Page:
Advancing through twitter over the past few weeks, it’s staggering the sheer number of people who have entered the world of writing and self publishing. Clearly, we all have ambitions to conquer the world of publishing, whether self, or traditional.
I tweeted an article earlier this week, about making the choice between self publishing and traditional publishing. It was an interesting article in many ways, but I couldn’t help but notice a glaring oversight. How many people who are out there right now, feverishly writing away, pouring their soul and emotion into their work, will ever truly get to make that choice. Let’s face it, before Kindle, Kobo and the others came along, allowing anybody to publish anything (well, almost anything judging by the recent furor over porn writing) when they chose to do so, it was hard enough to get published. Now that more and more books come out all the time, it is forcing publishers, and agents, to be even more selective about what and who they pick up.
In many ways, it’s good, as only the very best in most cases actually get published, and for the publishers, it showcases their work in ever greater favor with the public. But it makes the life of us new writers even tougher. Last year, I read a childrens book which I kind of enjoyed, but also found myself wondering how it had been published. I was amazed that the premise had been picked up, and even more amazed that it felt as though it hadn’t even been edited. But it was with a pretty big agency and a traditional publishing house, so it must have been through the mill. Then I discovered the author had been introduced to the agency, through a friend, and that’s how the deal was struck. No sifting, no desperate letters, no rejection.
The danger with having an imagination that allows you to put your thoughts down on paper, electronic or real, is that it also allows, in fact lets be honest it encourages you, to think about what life might be like if you ever achieve success. Bracing walks along the beach, writing in peace with a view to gaze restoratively upon, a long lazy lunch, followed by an afternoon of energetic prose. Meetings with your agent and publisher to discuss the finer details of the process. The joy of having people actually read and like your work, to fall in love with your characters as much as you do. To ask you questions about the books.
So it makes it all the harder, when you get no’s. But I ask you, what is your measure of success? I know it sounds a bit fluffy and lovey to say, ‘I write because I have to’, but I think there’s at least an element of truth in there. I do feel better when I’ve written something. But I think my measure now is, can I finish what i started. I’ve begun two different series, and I really need to finish them. As well as I can. Before I even begin to plan the next projects. One thing at a time.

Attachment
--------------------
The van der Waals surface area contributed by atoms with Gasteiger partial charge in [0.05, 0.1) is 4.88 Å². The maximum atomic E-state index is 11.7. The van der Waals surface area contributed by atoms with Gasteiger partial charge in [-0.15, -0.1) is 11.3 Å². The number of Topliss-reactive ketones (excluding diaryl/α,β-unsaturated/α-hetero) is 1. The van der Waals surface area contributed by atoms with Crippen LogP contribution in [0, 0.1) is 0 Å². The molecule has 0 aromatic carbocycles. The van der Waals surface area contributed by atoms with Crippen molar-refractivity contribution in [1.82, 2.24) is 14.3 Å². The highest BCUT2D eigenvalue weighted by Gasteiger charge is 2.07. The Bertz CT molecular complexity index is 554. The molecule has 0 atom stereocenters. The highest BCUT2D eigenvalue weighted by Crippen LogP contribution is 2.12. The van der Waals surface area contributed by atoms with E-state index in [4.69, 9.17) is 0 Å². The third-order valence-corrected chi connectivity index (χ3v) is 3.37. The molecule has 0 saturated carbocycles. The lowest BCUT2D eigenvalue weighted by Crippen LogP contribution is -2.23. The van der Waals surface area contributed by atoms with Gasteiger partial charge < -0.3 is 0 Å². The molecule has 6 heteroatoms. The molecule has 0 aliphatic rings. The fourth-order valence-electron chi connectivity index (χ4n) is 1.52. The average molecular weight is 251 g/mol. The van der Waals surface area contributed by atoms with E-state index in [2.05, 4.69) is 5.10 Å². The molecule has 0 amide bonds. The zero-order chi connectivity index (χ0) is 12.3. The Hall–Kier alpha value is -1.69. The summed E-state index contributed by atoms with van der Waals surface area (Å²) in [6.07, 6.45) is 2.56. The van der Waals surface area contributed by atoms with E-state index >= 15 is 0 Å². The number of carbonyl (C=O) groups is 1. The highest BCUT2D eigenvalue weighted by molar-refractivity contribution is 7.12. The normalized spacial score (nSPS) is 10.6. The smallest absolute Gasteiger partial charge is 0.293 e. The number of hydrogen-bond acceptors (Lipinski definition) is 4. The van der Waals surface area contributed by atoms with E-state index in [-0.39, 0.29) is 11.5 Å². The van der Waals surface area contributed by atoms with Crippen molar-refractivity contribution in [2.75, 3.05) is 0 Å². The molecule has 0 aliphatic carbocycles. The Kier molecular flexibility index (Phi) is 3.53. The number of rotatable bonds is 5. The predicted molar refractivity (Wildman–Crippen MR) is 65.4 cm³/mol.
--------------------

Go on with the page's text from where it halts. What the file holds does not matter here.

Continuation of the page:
I think, if you keep writing, you get better. And I don’t think it’s beyond reasonable to consider the possibility that out there, in the wider world, there might be a few thousand people, who will absolutely love your writing. To the point where they form a readership, just waiting for you to find them. And unfortunately, the only way to find them, is to keep working. Keep writing, keep getting better, and keep making contact with people. A friend of mine, who I work with, told me when i started writing that it would probably be 5 years before i got anywhere with it. I smiled and thought I would achieve something in less time than that. It turns out he may have been a bit optimistic with that estimate.
But, he has turned out to be quite an inspiration. During our time working together, he has been beavering away working on his music, and even before we worked together. His goal was to get to the point where he could earn a living, a salary, from his music. He has done small presses of vinyl every year I have known him, 250 to 300, and sold them all. They resell for £20 or £30 or more sometimes, on discogs. But DJing is where he has begun to make his money. He got a big break earlier this year, and since then it has snowballed. He went part time a couple of years ago, and is now talking of leaving completely. His other work demands too much time, and his success means it has become his priority. How amazing is that? He has played his stuff a few times at work, and has had a pretty lukewarm reception. But out there, beyond our office, there are much more sophisticated , discerning people than us, who love what he does. Earlier this year, he DJ’d the Chic after party in Amsterdam!
The point is, he knew what he wanted, and he as worked incredibly hard, putting in so many hours of mixing, DJing, party hosting, social networking and anything else that would help, and has achieved what he wanted. He can now earn a pretty good salary, more than his job here provided, from his music. He has done what so many of us dream of doing. He is going to leave his job, and do what he loves for a living.
So people, fret not at the no’s, think no more on the lack of sales. instead, put your back into meeting people, readers, the ones who might love your work. Go to book clubs, interact with book lovers, offer help to others doing the same (it will pay you back), keep writing, keep getting better, plan your stories and make sure they are complete. And use an editor, find someone you can work with, it really makes a difference to your work. No matter how critical you are of your own work, you will not see it the way a professional editor will!
Keep the faith, dust yourself down, Keep Calm and Carry on. Dave.